And Vizio has faced countless class-action lawsuits, alleging violations of the federal Video Privacy Protection Act. Namely, that Vizio turned its Smart Interactivity feature on by default, collected and resold television viewership data to third party companies without an explicit opt in from the consumer up front.
(Competitors like Samsung and LG, by contrast, required a user to opt in before collecting that information).
“The main issue the marketplace has with Vizio’s business model is it treats data as a product, but it doesn’t really create any consumer awareness for its primary profit stream,” said Ashwin Navin, CEO of Samba TV. “Buyers look at that and think, ‘How well are you really aligned with the people who consume your product?’”
After Vizio tried and failed to IPO last summer, seeking an acquirer that would give it “supply-chain advantages” in the television ecosystem became a logical next step.
“Vizio got a good price for their TV business and it saved them from waiting for a lukewarm IPO market to open up,” said Dave Morgan, the CEO of Simulmedia. “They get a chance to create independent value in the data services business, which I believe has the potential to be a very big business.”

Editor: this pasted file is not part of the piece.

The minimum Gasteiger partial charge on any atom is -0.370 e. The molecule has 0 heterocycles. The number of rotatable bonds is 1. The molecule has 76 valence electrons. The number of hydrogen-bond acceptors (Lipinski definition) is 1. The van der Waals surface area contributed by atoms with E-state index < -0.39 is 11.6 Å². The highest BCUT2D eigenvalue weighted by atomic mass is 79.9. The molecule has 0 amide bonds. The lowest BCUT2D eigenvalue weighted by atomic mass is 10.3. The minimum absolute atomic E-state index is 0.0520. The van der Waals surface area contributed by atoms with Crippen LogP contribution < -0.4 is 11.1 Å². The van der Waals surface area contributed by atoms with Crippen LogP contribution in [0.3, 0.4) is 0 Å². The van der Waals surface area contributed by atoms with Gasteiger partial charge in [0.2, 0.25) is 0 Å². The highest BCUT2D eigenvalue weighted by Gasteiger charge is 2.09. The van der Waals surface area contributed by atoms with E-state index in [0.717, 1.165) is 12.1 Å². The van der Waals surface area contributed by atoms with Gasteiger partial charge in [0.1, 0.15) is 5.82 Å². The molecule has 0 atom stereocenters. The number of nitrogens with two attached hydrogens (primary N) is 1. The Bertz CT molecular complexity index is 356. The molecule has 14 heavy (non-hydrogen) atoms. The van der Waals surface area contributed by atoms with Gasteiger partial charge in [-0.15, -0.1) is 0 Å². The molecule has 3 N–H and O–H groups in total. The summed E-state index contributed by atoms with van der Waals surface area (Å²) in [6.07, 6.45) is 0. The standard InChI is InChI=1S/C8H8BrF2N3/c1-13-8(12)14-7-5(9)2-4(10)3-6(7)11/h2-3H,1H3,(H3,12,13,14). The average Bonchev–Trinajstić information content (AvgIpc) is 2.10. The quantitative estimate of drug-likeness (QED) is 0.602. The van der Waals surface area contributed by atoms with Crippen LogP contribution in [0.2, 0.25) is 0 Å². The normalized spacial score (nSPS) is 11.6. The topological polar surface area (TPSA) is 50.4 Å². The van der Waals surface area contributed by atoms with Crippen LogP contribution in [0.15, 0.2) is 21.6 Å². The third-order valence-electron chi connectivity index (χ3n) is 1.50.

It’s not an easy environment for a television manufacturer.
“If there isn’t a sophisticated internal strategy, one that builds a continuous, always-on relationship with the consumer that traverses all their devices like Apple or a platform like Google, I think you’re in deep trouble,” Navin said.
In addition to “intelligent hardware,” LeEco claims it offers a litany of connected products enabling the delivery of content and powering applications cross-screen, giving Vizio more runway and development resources.
LeEco, Vizio and the FTC did not respond to requests for comment.